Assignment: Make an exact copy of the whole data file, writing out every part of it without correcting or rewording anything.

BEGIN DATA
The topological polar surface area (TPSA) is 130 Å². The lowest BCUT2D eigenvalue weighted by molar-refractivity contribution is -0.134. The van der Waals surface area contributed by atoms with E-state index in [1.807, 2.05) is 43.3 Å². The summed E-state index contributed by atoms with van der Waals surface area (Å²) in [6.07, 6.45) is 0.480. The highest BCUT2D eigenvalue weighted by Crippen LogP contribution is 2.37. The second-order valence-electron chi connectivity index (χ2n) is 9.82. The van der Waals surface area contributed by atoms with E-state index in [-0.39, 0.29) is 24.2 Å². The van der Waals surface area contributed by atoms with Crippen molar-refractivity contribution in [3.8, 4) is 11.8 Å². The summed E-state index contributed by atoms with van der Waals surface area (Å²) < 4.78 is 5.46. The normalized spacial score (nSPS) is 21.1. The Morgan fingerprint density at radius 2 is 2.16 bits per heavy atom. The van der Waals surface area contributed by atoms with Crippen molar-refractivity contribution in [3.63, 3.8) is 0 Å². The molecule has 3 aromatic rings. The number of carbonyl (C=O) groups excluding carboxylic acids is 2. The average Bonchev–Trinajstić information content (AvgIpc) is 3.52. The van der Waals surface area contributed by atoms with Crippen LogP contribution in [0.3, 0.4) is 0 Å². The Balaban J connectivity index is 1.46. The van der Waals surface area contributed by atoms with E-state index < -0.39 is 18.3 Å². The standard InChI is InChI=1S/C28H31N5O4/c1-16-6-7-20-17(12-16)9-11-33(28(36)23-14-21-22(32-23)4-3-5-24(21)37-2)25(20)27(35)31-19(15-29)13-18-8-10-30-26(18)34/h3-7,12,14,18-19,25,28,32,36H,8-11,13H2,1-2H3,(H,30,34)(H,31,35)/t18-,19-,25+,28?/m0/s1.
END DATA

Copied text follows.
The topological polar surface area (TPSA) is 130 Å². The lowest BCUT2D eigenvalue weighted by molar-refractivity contribution is -0.134. The van der Waals surface area contributed by atoms with E-state index in [1.807, 2.05) is 43.3 Å². The summed E-state index contributed by atoms with van der Waals surface area (Å²) in [6.07, 6.45) is 0.480. The highest BCUT2D eigenvalue weighted by Crippen LogP contribution is 2.37. The second-order valence-electron chi connectivity index (χ2n) is 9.82. The van der Waals surface area contributed by atoms with E-state index in [-0.39, 0.29) is 24.2 Å². The van der Waals surface area contributed by atoms with Crippen molar-refractivity contribution in [3.8, 4) is 11.8 Å². The summed E-state index contributed by atoms with van der Waals surface area (Å²) < 4.78 is 5.46. The normalized spacial score (nSPS) is 21.1. The Morgan fingerprint density at radius 2 is 2.16 bits per heavy atom. The van der Waals surface area contributed by atoms with Crippen molar-refractivity contribution in [3.63, 3.8) is 0 Å². The molecule has 3 aromatic rings. The number of carbonyl (C=O) groups excluding carboxylic acids is 2. The average Bonchev–Trinajstić information content (AvgIpc) is 3.52. The van der Waals surface area contributed by atoms with Crippen LogP contribution in [0.3, 0.4) is 0 Å². The Balaban J connectivity index is 1.46. The van der Waals surface area contributed by atoms with E-state index < -0.39 is 18.3 Å². The standard InChI is InChI=1S/C28H31N5O4/c1-16-6-7-20-17(12-16)9-11-33(28(36)23-14-21-22(32-23)4-3-5-24(21)37-2)25(20)27(35)31-19(15-29)13-18-8-10-30-26(18)34/h3-7,12,14,18-19,25,28,32,36H,8-11,13H2,1-2H3,(H,30,34)(H,31,35)/t18-,19-,25+,28?/m0/s1.